The powerful House Oversight and Government Reform Committee has lost confidence in Drug Enforcement Administration chief Michele Leonhart, according to a statement from a majority of the panel Wednesday.
“After over a decade of serving in top leadership positions at DEA, Administrator Leonhart has been woefully unable to change or positively influence the pervasive ‘good old boy’ culture that exists throughout the agency,” the message said.
The statement, signed by 13 Democrats and nine Republicans, came less than three weeks after a Justice Department inspector general review revealed that DEA agents had “sex parties” with prostitutes hired by drug cartels.
Leonhart, who has led the DEA since 2007, testified before the oversight committee Wednesday that she regards the findings as “significantly troubling” and does “not take them lightly.”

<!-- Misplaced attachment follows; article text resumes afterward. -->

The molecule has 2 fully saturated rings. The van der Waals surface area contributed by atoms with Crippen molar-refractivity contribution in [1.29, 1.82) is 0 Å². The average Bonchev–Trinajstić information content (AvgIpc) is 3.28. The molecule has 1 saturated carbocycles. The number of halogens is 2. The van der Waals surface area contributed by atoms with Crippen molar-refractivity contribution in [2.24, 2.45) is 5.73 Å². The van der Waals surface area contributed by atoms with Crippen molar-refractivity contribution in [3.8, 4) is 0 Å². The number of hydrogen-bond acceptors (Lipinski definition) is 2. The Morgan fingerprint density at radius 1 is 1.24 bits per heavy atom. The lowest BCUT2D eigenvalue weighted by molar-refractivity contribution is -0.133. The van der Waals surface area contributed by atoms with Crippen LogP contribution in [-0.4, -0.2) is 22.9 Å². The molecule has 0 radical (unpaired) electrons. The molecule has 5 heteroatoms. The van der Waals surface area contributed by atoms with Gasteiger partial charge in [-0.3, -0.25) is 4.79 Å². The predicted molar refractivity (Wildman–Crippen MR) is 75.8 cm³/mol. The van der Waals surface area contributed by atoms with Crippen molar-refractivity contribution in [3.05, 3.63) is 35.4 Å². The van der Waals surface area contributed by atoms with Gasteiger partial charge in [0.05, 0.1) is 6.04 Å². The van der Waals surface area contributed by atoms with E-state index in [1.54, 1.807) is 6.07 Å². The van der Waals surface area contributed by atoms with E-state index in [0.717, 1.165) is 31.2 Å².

However, she said civil service protections limit what she can do about the issue.
“I do not have the authority to simply terminate employees at will,” she said in her written testimony. “This is not because I am being overly cautious, but because federal employees have certain constitutional due-process rights.”
Leonhart noted that the DEA has so far addressed the alleged misconduct by amending its personnel manual and issuing an agency-wide memo to clarify appropriate conduct. But her remarks did little to quell the concerns of most committee members.
“From her testimony, it is clear that she lacks the authority and will to make the tough decisions required to hold those accountable who compromise national security and bring disgrace to their position,” the statement said.
Rep. Jason Chaffetz (R-Utah), who heads the oversight panel, said late Tuesday that President Obama should fire Leonhart if she does not resign her position, according to an Associated Press report.